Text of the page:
the prog rate is connected with kernel length, so to get a faster prog rate you need less kernel length. often when you change one the other is going to change automatically along with it. they both effect the end result you get in different ways.
all my understanding on prog rate is, is that you need faster prog rates for more accurate compression/dynamic behavior. my wording might not be 100% correct, but this is my understanding. there may be more to it also. i think the prog rate is one thing (if not THE thing) keeping nebula from handling instant compression/limiting (and therefore also squashed tape or overdriven tube effects).
i have some progs i made from overdriving cassette tape, and i was messing with them and lowered prog rate/kern length down really low, and got 'squashed drums' similar to what you would see if the drums went to the actual tape that hot. the sound was off, but the compression/amp envelope behavior was closer (looked like limited/squashed drums through an oscilloscope). since the kern length is so low though, the sound gets mangled.
so i think basically you have- longer kern length= more accurate frequency response, smaller length/faster prog rate= more accurate dynamic behavior.
the programs you get from 3rd parties and acustica themselves are set to be in the comfortable middle zone, but of course you can tweak those settings yourself for your own experimental uses... you are basically then going away from the intended 'safe' settings of those effects. kind of like overclocking a cpu...
Just did a quick test with 76D; the sound is more focused and the dynamic behaviour seems less 'messy'. Can anyone confirm this, just to know it's not in my head. Would the dynamics of preamps/tape/tube also benefit from the evf17-parameter? Everything seems to sound more snappy, more real and more focused. The TIME and FREQD don't also null, so it's not a complete mindf*ck.
dpclarkson wrote:Just did a quick test with 76D; the sound is more focused and the dynamic behaviour seems less 'messy'. Can anyone confirm this, just to know it's not in my head. Would the dynamics of preamps/tape/tube also benefit from the evf17-parameter? Everything seems to sound more snappy, more real and more focused. The TIME and FREQD don't also null, so it's not a complete mindf*ck.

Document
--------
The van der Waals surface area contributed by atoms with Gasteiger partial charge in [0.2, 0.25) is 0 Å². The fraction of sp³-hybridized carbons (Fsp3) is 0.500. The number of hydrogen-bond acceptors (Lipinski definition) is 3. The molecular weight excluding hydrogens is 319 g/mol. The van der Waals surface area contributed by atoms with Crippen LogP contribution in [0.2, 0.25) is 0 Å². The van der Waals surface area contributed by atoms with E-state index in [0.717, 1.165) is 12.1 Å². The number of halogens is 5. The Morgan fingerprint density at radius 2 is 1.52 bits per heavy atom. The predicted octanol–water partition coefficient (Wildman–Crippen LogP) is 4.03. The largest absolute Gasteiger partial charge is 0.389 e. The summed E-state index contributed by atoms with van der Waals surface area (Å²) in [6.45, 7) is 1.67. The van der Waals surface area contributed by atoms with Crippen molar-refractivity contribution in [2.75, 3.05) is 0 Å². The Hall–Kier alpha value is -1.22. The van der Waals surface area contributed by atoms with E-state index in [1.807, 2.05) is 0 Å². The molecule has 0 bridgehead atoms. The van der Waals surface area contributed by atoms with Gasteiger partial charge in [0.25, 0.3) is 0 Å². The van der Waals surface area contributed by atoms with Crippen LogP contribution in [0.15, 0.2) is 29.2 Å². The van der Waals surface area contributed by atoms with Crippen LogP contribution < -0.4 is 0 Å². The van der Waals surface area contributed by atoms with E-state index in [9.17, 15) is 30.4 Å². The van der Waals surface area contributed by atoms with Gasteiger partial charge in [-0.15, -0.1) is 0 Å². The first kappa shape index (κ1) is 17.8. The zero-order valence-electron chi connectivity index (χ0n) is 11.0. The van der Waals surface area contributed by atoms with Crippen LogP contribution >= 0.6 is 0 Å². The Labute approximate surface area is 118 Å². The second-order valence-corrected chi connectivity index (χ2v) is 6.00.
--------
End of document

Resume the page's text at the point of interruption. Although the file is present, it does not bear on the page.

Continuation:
When I first started tweaking nebula , i didn't really know what I was doing ,But after a while things start to make sense . I think the manual could do with a revision of some sort. Evf 17 seems to make everything sound cleaner on the transient , less mud. It makes sense that it would sound good on everything. Last year I asked G what it excatly was . He said evf 17 is like a debugged rms 17
I have to admit, after further tinkering and A/Bing my mixes today, the TIMED engine is spectacular.
Its too bad its so taxing on my i7. Near impossible to build a multitrack mix at this computational level. I know I was warned
I suppose if there is an up side, I actually prefer using SPLIT mode. It still feels like something is lacking in the low end on a pure TIMED engine set for 10ms. Much better than the default 2ms however. I think its been said that TIMED can be edited to go even further than 10ms, but I don't have a fire extinguisher near my computer.
I was doubtful at fist, but damn, I didn't realize I wasn't using Nebula too its full potential. I always thought there was a little energy missing from my mixes. Now its back!
Thank you all
Last edited by jrasia on Sun Mar 04, 2012 6:17 pm, edited 2 times in total.
The buttons in nebula are a bit confusing. So in KERN page should it read SPLITH or CLASSIC for the high quality settings? When it reads CLASSIC, am i in classic mode or do i get into classic mode when i klick it? What about the FADE settings, any tweaks there? Ans should it read ECONO or NORMAL? So a short length on TIMED will cut low frequencies? What woud be the optimal length for the full spectrum?
The conclusion seems to be that in the KERN page, the toggling buttons show were you go if you click, not the current state.
To understand these timed, freqd and fade parameters and the low frequency cut, we would need someone to explain how it works precisely. The firsts questions would be : - If you have a string track playing a 10 seconds note thru, let's say, a LogicEQ, were are the 2,2 ms in timed and 50 ms in freqd for the clean kernel ? Is there a 52,2 ms process that is looped every ProgRate time ? How is it related to the low cut frequency ? - In the KERN page, what is the meaning of the (1) or (2) on the clean line just before the time length ? - in the EVF page what is the "Env type" that every one want to put to EVF17 ? In a compressor prog, it seems to react as the detector for the sidechain, but in an EQ, what is it for ? - And all the other parameters ...
In fact, we tweak parameters by ear without understanding what we do, precisely. We would save time understanding a little bit more.
With Nebula we have a great tool, now we need a great teacher and/or a comprehensive doc.